At Digital Media Academy’s Stanford Filmmaking Summer Camp, students learn how to make digital movies from the pros. The program is taught by professional filmmakers, and daytime activities include real production meetings (just like Hollywood studios have) and shooting a movie. Evening activities can include taking in a movie premiere like real Hollywood filmmakers do (such as the special pre-release screening of the new Harry Potter that DMA’s Stanford campers recently attended). So now, are you ready to make a movie?

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posted by Phill Powell in Digital Filmmaking,News Blog and have No Comments

Robin Williams: A Dad Who Loves Zelda

In honor of Father’s Day, how about a story about an actor, comedian and father who named his daughter after a video game? Comedy superstar Robin Williams has been in love with Zelda – and we mean the video game – since 1987. So much so, in fact, that he named his daughter after the Nintendo princess.

http://www.youtube.com/watch?v=gTQ9RuIc6m4

Robin Williams stars in a Nintendo commercial that features his daughter – Zelda!

Apparently Williams and his wife played The Legend of Zelda fairly often during his wife’s pregnancy and they fell in love with the character’s name. So Dad did what any self-respecting gamer would do: he named his daughter after his favorite Nintendo game. The story behind his daughter’s name has made rounds on the Internet for a few years now, but was only recently confirmed, with Nintendo’s commercial for the Nintendo 3DS The Legend of Zelda: Ocarina of Time 3D.

Zelda Commercials Through the Years
Years ago, the original Zelda commercial for the 8-bit Nintendo Entertainment System featured a wild-eyed spokesperson bouncing around, obsessed with Zelda’s name and fearing for creepy-crawlies that he encountered in the game. When compared to the latest Zelda commercial, it doesn’t quite have the same effect:

“Zelda! Zelda! Zeldaaaa!!!!”

What’s In a Name?
It’s not only great to see Nintendo update the commercial, but update the game as well. The Nintendo 3DS The Legend of Zelda: Ocarina of Time 3D refreshes the classic with sparking new graphics, although the formula and story are the same. The N64 version was one of the highest-rated games of all time, and here at DMAC, we have fond memories of the game. Even Zelda (Robin Williams’ daughter) does, too. Here’s a great video of her playing the game, while Dad talks about how she got her name:

And you thought you were the only one crazy about Zelda and Link’s journey! Video games cut across all cultures and all types of people. Are you crazy about video games? Maybe you have an idea for your own creation? Then why not learn how to design a video game? Your creation could be an adventure game like Zelda or an action game. Using the tools video game designers use, you could create the next Zelda.

You don’t have to be a hardcore gamer to love great video games or create video games. Just ask Robin Williams! Are you looking forward to Zelda for 3DS?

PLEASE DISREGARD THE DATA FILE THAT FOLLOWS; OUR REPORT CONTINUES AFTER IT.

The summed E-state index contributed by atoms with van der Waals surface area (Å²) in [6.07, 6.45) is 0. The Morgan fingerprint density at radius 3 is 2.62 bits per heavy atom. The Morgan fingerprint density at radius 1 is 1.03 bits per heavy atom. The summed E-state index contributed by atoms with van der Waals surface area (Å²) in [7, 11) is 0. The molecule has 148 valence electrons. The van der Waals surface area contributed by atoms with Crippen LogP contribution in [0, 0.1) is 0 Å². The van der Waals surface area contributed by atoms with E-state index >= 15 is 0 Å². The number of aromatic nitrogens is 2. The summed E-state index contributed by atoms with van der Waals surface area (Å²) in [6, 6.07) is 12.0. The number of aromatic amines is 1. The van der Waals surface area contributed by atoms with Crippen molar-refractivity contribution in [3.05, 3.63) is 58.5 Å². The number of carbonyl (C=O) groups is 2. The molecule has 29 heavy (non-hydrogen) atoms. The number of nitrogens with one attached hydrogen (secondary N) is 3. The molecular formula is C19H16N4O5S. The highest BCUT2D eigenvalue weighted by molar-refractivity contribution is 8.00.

Okay, so minus the pointy ears and big eyes, you might could argue that Zelda Williams does slightly resemble Princess Zelda.

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posted by Vince Matthews in News Blog,Video Game Design and have No Comments

Nintendo’s New Game: What’s Cookin’ at Project Cafe? (E3 Preview)

Like some top-secret mission out of a spy movie, it’s so far undercover that it has its own code name. Mysteriously known as “Project Cafe,” Nintendo’s upcoming Wii 2 console may be available at retailers as soon as this October. When delivered to store shelves, the new machine will carry a MSRP between $350 and $400. Both gamers and industry analysts are anxiously awaiting the upcoming E3 2011 conference (June 7-9), when Nintendo will unveil the new game machine to the public.

Wii R the Champions
“Project Cafe” started as an Internet rumor, but a recent announcement from Nintendo (and some convincingly official leaked images) confirmed it. Aside from the fact that this is Nintendo’s very first high-definition, Blu-Ray-disc-enabled game machine, the most striking detail about the Wii 2 (which some speculate could be called “Nintendo Stream”) is its controller. In addition to the usual keypad and operational buttons, the controller also features a high-resolution display that incorporates touch-screen functionality.


Bonus perspective: The new Wii 2 controller will feature a touchscreen display.

That’s right, touch-screen technology, just like the Nintendo DS and 3DS. Although it may be overwhelming the first time you think of the possibilities this controller could provide, the display screen makes perfect sense when you consider the various ways it could be used. (Some reports indicate that the system will enable the streaming of games to each controller.)


Nintendo’s new games machine will support high-definition resolution, a first for the game giant.